She had just spent a good portion of the night in a wake in Maligcong and was trying her best to keep weaving even as her eyes kept blurring from lack of sleep.  I observe that sitting almost semi-slouched to keep the threads taut must be hard on the back.  She replies that it's easier to plant in the rice fields than to weave with a backstrap.  Could be the reason why in our trek, we only saw just two more backstrap weavers.  I left my belt at home so I was looking for something I can fashion into one.  I ask Nanay Catalina if she has some ready made pantig as the one she's is making at the moment will be finished in three days' time.  She went inside her house and found me a roll, a lovely piece of predominantly black and red with yellow and green accents.   I immediately think of a hundred and one ways of putting this woven artwork into good use -- as accent for my Japanese leather sketchbook, as binder/holder for my Moleskine, accent for my Peak Design camera strap, the list can be endless.
Auntie Benita showing us her finished cloth
Across Nanay Catalina's house, we saw Auntie Benita busy on her loom as her granddaughter, Shakira, observes her skillful hands and feet in constant motion.  According to the map markings I based my Bontoc Art Map on, Caneo is really focused on loom weaving, called Tilar, so it's a pleasant surprise to see both kinds being practiced here.   Sitting upright, loom weaving is kinder to the back, says Auntie Benita.  It's faster as well, a fact not lost on us as she speedily put the finishing touches on her 22 yard creation, a wide, white fabric with geometric accents for a wraparound skirt, while we hang around and observe on her balcony.  We ask where she gets her design ideas; she replies that at times she dreams about them, drawing parallels with the dream weavers of Lake Sebu in Cotabato.

We found out from Auntie Benita that the weaving tradition here predates the one in Sagada.  The latter is more popular though due to the number of tourists that find their way there.  Caneo is not exactly a place that can be easily accessed by outsiders.  Another thing is that there's no "branding" for their products as each household does its own weaving independent of the neighbors.  The weaving tradition may be communal but the effort to market is up to the individual household or weaver.   In my opinion, this is a pity as the quality and designs of the Caneo woven products can stand side-by-side with the ones produced in Sagada and yet these have to find a bigger following outside the weekend markets in Bontoc proper.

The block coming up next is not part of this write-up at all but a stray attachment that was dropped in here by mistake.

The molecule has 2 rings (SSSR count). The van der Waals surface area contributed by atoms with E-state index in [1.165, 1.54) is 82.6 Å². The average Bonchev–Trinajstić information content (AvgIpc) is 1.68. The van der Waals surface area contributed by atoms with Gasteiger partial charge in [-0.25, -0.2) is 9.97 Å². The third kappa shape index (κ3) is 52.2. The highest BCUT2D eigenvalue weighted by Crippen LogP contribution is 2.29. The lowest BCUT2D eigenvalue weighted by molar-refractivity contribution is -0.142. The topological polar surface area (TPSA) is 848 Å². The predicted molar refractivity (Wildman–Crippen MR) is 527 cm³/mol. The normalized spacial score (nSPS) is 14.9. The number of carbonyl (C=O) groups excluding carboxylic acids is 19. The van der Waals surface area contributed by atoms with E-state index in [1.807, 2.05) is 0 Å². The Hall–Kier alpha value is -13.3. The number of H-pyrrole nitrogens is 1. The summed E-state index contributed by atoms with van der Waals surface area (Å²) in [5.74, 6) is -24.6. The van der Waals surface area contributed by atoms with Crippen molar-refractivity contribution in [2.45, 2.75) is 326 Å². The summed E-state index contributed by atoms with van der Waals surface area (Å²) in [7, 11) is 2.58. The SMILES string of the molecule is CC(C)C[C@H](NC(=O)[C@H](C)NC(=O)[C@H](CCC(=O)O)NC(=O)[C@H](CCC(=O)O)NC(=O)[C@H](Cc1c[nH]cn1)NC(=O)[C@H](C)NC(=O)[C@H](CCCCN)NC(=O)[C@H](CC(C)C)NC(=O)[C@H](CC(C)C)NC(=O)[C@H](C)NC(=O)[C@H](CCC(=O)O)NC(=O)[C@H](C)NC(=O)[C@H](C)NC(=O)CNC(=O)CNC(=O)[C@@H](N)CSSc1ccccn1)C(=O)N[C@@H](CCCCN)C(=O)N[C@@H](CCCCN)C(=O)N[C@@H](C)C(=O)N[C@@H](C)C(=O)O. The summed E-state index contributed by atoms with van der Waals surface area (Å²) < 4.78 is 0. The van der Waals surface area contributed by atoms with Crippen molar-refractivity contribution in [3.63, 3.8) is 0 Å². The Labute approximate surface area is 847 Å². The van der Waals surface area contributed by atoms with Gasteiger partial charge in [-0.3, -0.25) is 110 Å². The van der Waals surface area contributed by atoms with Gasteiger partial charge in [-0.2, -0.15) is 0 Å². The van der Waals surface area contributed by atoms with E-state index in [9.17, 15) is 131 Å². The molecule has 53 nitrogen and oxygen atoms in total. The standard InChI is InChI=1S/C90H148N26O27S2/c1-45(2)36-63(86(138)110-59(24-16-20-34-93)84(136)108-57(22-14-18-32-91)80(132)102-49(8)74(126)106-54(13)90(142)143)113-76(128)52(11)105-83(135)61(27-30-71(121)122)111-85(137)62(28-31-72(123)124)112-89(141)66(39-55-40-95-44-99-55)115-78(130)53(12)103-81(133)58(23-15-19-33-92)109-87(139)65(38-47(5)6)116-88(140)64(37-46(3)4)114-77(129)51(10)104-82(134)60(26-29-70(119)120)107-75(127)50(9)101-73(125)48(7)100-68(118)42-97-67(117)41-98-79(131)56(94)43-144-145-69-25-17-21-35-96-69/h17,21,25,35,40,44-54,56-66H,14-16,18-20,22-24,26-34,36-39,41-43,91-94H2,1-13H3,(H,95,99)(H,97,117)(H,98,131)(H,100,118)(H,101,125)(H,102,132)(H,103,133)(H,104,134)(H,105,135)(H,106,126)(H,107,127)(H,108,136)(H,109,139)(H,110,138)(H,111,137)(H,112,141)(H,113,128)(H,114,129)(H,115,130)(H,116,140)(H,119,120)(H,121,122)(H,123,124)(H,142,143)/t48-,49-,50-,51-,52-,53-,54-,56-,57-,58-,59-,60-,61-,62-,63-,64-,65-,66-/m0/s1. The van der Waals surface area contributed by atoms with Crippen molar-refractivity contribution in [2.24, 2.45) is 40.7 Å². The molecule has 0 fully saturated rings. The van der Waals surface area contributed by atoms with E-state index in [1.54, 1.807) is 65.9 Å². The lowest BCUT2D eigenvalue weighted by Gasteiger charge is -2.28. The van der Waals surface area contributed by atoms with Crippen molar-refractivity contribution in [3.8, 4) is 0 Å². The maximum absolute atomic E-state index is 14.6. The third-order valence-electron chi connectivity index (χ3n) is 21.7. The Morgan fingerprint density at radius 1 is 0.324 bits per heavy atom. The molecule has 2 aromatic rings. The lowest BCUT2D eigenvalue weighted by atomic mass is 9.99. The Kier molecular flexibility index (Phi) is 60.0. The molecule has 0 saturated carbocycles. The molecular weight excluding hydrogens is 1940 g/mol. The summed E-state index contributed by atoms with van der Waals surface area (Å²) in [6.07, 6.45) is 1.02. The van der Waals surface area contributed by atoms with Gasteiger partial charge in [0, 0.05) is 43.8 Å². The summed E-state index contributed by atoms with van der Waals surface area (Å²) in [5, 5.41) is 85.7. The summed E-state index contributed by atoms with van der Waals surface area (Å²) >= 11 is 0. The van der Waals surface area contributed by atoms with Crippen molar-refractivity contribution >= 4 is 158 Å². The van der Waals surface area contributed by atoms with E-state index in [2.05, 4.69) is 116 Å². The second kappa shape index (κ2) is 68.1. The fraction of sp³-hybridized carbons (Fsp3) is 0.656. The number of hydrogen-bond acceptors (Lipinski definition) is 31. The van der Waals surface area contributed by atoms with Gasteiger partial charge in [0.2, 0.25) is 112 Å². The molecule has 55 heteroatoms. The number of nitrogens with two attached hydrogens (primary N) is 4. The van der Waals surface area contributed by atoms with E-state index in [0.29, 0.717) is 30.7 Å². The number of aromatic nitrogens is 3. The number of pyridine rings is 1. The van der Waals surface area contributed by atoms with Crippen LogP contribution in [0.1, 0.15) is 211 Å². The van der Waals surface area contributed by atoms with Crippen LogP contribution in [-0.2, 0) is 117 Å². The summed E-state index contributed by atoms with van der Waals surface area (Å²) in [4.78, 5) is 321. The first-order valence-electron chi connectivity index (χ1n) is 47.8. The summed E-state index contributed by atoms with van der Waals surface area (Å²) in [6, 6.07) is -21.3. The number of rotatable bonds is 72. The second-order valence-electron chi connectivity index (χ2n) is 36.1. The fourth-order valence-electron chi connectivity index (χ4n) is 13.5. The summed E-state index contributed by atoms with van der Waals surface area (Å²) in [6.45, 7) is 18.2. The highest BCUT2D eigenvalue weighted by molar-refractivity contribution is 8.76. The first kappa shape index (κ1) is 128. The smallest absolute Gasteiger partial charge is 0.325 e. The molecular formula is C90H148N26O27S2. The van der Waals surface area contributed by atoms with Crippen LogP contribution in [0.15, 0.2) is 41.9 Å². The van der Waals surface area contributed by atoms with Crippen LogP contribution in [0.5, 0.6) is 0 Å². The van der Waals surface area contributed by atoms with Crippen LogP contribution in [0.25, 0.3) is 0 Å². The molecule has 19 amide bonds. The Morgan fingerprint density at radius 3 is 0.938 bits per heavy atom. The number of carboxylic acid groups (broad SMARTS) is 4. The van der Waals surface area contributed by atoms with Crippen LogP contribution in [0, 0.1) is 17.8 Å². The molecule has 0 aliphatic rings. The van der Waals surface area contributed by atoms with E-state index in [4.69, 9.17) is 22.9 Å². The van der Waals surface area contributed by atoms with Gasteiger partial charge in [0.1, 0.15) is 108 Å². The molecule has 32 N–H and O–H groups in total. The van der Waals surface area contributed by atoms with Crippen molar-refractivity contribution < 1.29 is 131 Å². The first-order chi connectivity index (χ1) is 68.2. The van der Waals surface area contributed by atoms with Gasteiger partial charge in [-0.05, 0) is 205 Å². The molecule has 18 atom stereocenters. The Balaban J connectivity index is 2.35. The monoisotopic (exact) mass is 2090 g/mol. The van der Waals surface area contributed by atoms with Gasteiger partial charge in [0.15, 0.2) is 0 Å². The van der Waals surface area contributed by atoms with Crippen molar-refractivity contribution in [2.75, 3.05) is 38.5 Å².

That also means that the weavers here are not making much of a livelihood out of weaving for a big part of the year.  Auntie Benita says demand peaks around mid-year and end of the year, with the other months in between being lean.  She doesn't stay idle though, keeping at it.  She hopes that her adorable granddaughter, Shakira, learns the same way she did from her mother -- by observing.
Auntie Benita in perpetual motion
HIKING TO CHAPYOSEN.  Three village boys guide us on the trail broken only by the rocky boulders by the river where they turn back and we proceed by ourselves.  About an hour and a half hike takes us from the rocky river bank to a forest trail some 500 feet above it and onto Chapyosen, a sitio of Caneo where we found a lone foreign tourist, a Canadian, staying in one of the houses.  We also found a lot of the weavers at home, perhaps owing to the fact that out here, there are even less land to till and use for planting.

We find two more backstrap weavers here, outnumbered by loom weavers.   With the fair weather holding, we find some of the women weaving out in the open, even in-between houses.  The houses here are space more far apart, the silongs (the usable space underneath the abodes) even more well-kept, neater than the ones in the main village.  The locals here, like in the main village, are friendly even if the places receive few outside visitors.
An 80-something foot waterfall we found along the way
By mid-afternoon, we get back on the trail across the suspended bridge and hike to Tocucan, hopefully, to catch a tricycle for the Bontoc poblacion and fingers crossed, make it to the last jeepney trip back to Maligcong at 5:30pm.   I was huffing and puffing a lot of the time blaming my lack of fitness again for my slow pace but the scenery can't be beat, over an hour of hiking through forest trails that at times open up to a view of the distant mountains or the river below.  It would be over 5pm when we reached Tocucan and the sky unloaded its pent-up precipitation held up from three days of no rainfall.  The rain would follow us back to Maligcong, soaking us as we sat on top of the jeep, eager to get back home with our stash from Caneo, sealed and protected in our backpacks.